Naked In The Ivy League

For decades, thousands of male and female students at some of America’s most prestigious institutions, in the Ivy League and among the Seven Sisters, were routinely required to strip down and have their nude photos taken.  Why?

Journalist Ron Rosenbaum tells the fascinating story in a long, but riveting, New York Times piece that is almost 20 years old, but new to me.  Rosenbaum himself was a student at Yale who had to undergo the bizarre ritual during the 1960s.  He appeared at a Yale gymnasium, was required to completely disrobe, had metal pins attached to his vertebrae with adhesive, and then was photographed.  Everybody had to have their “posture photos” taken, and students whose posture was deemed unacceptable had to take a remedial posture class where they presumably walked around rooms balancing books on their heads.  Similar photos were taken at schools like Vassar and Wellesley, and urban legends circulated among the Ivy Leaguers about purportedly stolen posture photo collections of young coeds being available on the black market.

But the real story runs deeper than posture and pranks and has a disturbing element.  In reality, the photographs were also part of an anthropological study undertaken to explore theories that contended that study of the human physique, through measurement and analysis of ratios, could reveal intelligence, moral worth, and other characteristics.  It was a branch of eugenics that apparently was scientifically accepted for a time, with its own scientific-sounding names for character components — “ectomorphs” for thin and nervous people, “endomorphs” for the tubby, and “mesomorphs” for the Charles Atlases among us.  Under the theory, each person purportedly had some mixture of the three components that was genetically determined and described by a three-digit code, and those components controlled your character.  The “science” was married to concepts of posture and propriety, accepted by many educational institutions as a progressive, scientific step forward, and the result was thousands of mystified, often humiliated students at elite schools being required to troop before cameras and have their nude photos taken, to be studied by practitioners of a pseudoscience.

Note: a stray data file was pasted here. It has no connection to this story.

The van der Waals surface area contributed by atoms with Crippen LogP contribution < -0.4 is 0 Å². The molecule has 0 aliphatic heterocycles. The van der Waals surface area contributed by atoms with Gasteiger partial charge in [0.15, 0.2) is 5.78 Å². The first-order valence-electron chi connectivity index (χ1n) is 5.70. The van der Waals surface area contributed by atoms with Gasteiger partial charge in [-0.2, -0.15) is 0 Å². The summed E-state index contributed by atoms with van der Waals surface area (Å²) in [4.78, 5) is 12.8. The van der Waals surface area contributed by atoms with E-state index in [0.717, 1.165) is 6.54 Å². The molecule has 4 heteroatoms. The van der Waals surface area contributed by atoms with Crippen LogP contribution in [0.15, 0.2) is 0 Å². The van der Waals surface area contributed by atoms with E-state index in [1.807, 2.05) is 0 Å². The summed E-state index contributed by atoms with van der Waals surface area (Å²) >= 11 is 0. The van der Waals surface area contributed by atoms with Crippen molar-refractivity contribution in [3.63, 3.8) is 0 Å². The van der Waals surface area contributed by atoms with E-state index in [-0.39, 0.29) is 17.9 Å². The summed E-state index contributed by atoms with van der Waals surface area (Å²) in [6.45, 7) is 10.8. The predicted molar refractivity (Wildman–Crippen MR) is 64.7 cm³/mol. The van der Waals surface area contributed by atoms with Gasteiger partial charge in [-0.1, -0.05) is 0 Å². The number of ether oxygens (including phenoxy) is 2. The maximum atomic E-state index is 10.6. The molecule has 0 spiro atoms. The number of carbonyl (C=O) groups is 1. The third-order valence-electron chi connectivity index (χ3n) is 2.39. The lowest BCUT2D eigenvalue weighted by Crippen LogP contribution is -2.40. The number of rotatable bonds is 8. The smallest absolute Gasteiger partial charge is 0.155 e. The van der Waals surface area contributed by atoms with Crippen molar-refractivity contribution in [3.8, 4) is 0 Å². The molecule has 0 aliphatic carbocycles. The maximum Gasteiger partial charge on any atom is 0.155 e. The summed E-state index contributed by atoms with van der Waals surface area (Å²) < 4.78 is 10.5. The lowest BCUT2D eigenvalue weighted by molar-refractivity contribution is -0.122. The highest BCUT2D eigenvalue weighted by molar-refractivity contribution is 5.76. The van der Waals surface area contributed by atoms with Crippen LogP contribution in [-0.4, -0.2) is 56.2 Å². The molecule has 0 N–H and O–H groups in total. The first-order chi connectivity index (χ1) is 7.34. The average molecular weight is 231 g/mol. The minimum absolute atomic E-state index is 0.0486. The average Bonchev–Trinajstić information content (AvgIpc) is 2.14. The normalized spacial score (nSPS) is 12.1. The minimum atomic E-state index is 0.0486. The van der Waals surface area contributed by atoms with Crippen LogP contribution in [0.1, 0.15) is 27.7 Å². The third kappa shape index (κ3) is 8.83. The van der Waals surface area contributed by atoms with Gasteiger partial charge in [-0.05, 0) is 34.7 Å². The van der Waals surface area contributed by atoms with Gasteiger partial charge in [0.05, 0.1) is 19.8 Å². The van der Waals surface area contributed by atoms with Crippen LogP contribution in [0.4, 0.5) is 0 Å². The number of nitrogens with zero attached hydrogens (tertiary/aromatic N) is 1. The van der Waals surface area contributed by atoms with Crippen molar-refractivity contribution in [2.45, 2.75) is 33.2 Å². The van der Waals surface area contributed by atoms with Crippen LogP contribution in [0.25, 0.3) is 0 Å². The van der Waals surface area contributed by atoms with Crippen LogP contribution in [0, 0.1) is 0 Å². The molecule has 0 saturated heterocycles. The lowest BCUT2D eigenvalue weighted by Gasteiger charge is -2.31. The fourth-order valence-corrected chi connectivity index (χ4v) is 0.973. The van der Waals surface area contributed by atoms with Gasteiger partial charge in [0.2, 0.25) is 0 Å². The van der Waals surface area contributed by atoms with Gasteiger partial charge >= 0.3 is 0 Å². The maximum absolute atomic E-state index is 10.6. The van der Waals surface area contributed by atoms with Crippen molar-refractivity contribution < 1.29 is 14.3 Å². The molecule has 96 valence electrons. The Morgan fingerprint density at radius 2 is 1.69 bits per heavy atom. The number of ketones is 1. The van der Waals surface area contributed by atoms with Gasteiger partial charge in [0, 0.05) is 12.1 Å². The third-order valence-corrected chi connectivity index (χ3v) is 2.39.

The concept that your body shape determines the content of your character seems ludicrous now, as bizarre and unscientific as Nazi “master race” theories, phrenology, or medieval notions that good health required periodic bleedings.  The concept no doubt would have seemed ludicrous to many of the unfortunate students who were forced to shed their clothing — but of course they weren’t told.  They did it because the institution told them to do so and because everyone else did it.  No one questioned authority, and for decades no one at any of those lofty institutions asked whether there was any true scientific basis for the practice or raised any moral or ethical qualms about the “posture photos.”

The students weren’t the only ones exposed by the “posture photos” and their true back story; the schools and the scientific community were as well.  We should all think of “posture photos” the next time an institution tells us to shut up and follow along on a course that seems absurd, that the science is settled and can’t be questioned, and that because everyone else has done it we should, too.

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